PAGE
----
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How to talk to staff about potential redundancies

By Kate Palmer, Peninsula

October 30 2020 - The UK unemployment rate has recently hit the highest level in over three years.

According to ONS, there were 227,000 redundancies between June and August and a study by Acas found that over a third of employers are likely to make redundancies before the end of the year.

Employees are understandably worried about their futures. So, what can managers do to inform their workers while seeking to limit the stress it will cause?

Provide regular company updates

Whether or not redundancy seems likely, itís important to update your team on company performance.

With economic difficulty being widely reported, employees will be worried about what that means for them and without being updated, their concern could be much greater than if you managed it by providing an update.

Without keeping your workers in the loop, you risk losing your best employees as they begin to look for a more secure job.

Manage expectations but donít raise hopes

If you have already begun to reach out for redundancy advice, itís important to inform your team and explain the steps that you are taking to try and prevent having to make redundancies.

At this stage, you should be specific about revenue targets and empower employees who donít normally work on sales, to think of ways their work can encourage new business.

However, while you want to make people aware of your plan, itís important that everyone understands the serious reality.

You can also reassure people by explaining their right to redundancy pay if it does come to that.

Communicate available support

The possibility of being made redundant can be very emotional for employees. And the stress will be worsened by the current rate of unemployment.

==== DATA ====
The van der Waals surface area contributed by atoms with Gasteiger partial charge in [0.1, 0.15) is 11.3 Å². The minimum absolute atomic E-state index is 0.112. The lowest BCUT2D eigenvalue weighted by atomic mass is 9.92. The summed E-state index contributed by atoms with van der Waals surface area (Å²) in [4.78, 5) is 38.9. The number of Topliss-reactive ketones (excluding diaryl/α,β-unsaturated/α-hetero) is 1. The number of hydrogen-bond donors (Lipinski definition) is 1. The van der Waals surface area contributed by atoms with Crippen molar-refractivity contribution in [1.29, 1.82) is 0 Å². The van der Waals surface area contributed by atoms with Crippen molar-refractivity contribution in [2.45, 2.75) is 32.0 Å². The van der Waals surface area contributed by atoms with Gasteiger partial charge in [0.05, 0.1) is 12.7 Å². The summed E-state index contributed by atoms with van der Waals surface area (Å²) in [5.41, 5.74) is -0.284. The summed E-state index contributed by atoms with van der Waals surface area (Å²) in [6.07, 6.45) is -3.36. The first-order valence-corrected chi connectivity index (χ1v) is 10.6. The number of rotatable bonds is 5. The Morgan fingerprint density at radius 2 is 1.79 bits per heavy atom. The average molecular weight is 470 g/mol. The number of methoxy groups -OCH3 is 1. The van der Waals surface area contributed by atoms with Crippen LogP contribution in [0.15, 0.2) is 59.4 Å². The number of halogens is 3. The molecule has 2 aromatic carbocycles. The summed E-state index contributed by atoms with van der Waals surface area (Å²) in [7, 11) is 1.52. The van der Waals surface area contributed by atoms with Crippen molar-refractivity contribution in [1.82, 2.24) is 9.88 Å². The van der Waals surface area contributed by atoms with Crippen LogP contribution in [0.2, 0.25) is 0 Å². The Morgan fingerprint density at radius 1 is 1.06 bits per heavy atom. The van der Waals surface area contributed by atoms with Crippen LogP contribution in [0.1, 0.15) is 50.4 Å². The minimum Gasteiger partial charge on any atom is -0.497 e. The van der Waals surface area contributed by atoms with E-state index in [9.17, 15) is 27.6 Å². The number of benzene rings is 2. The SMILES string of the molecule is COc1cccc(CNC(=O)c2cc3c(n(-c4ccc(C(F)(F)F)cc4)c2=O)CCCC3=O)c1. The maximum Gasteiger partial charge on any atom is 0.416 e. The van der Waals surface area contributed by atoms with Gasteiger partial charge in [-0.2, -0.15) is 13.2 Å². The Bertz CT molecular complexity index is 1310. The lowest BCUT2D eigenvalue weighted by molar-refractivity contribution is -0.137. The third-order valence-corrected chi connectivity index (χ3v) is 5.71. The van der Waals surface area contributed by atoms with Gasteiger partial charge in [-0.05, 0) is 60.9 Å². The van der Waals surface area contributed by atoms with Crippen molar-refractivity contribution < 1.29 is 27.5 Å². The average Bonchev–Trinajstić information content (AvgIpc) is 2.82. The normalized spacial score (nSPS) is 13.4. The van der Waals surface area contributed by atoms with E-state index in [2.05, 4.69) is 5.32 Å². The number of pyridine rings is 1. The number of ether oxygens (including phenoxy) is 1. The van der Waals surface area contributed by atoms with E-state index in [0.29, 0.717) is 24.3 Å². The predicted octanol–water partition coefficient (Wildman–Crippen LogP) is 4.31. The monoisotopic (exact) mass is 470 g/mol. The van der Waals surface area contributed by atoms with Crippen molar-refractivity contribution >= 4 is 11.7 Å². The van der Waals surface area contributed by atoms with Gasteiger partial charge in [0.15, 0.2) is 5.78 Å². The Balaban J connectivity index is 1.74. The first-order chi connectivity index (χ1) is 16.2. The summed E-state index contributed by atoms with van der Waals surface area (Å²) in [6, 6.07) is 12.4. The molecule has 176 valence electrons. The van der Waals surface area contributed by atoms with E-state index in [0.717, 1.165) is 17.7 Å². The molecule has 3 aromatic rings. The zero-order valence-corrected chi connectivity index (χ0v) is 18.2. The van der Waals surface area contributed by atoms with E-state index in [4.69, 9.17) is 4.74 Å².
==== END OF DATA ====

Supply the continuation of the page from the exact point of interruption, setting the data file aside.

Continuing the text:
When informing staff about the possibility of unemployment, it is a good idea to remind people about any support services that are available to them, such as employee assistance programmes (EAPs). An EAP can provide confidential and professional help to your staff.

When suggesting that staff should make use of any services that you have available, you should remind them of how to do so. Many people will feel uncomfortable asking how to use the service.

Inform remote workers

During the pandemic, itís unlikely that your entire workforce will be in one location. When updating employees on redundancy consultations, itís vital that the information is relayed to all members of staff as quickly as possible.

Itís also important that everyone receives the same information, so if you need to inform everyone at different times, you should consider writing a script beforehand and making note of any questions asked during each meeting.

If multiple meetings are required to speak to people in different areas or working across different time zones, it might be more efficient to send an email to inform employees of the situation and let them know that you will speak to everyone separately, although it is advisable to share the news in a way that allows people to ask questions.

Donít forget those that donít get left behind

Once redundancies have been announced, itís important to support the wellbeing of those that survived redundancy just as much as those who have been let go.

ĎSurvivors Syndromeí refers to the negative feelings an employee can experience after surviving redundancy.

It can take the form of:

  • Losing trust in the business
  • Being angry at the redundancy process
  • Feeling guilty for keeping their jobs over other employees
  • Fear of another round of redundancies
  • Frustration at having to take on extra work
  • Feelings of imposter syndrome

And it can result in employees who had survived the redundancies seeking new opportunities elsewhere.

To prevent this, itís important to have regular catchups with the remaining team members to ask how they feel about the recent changes and if they need any support.

About the author

Kate Palmer is HR advice and consultancy director at global employment law consultancy, Peninsula.



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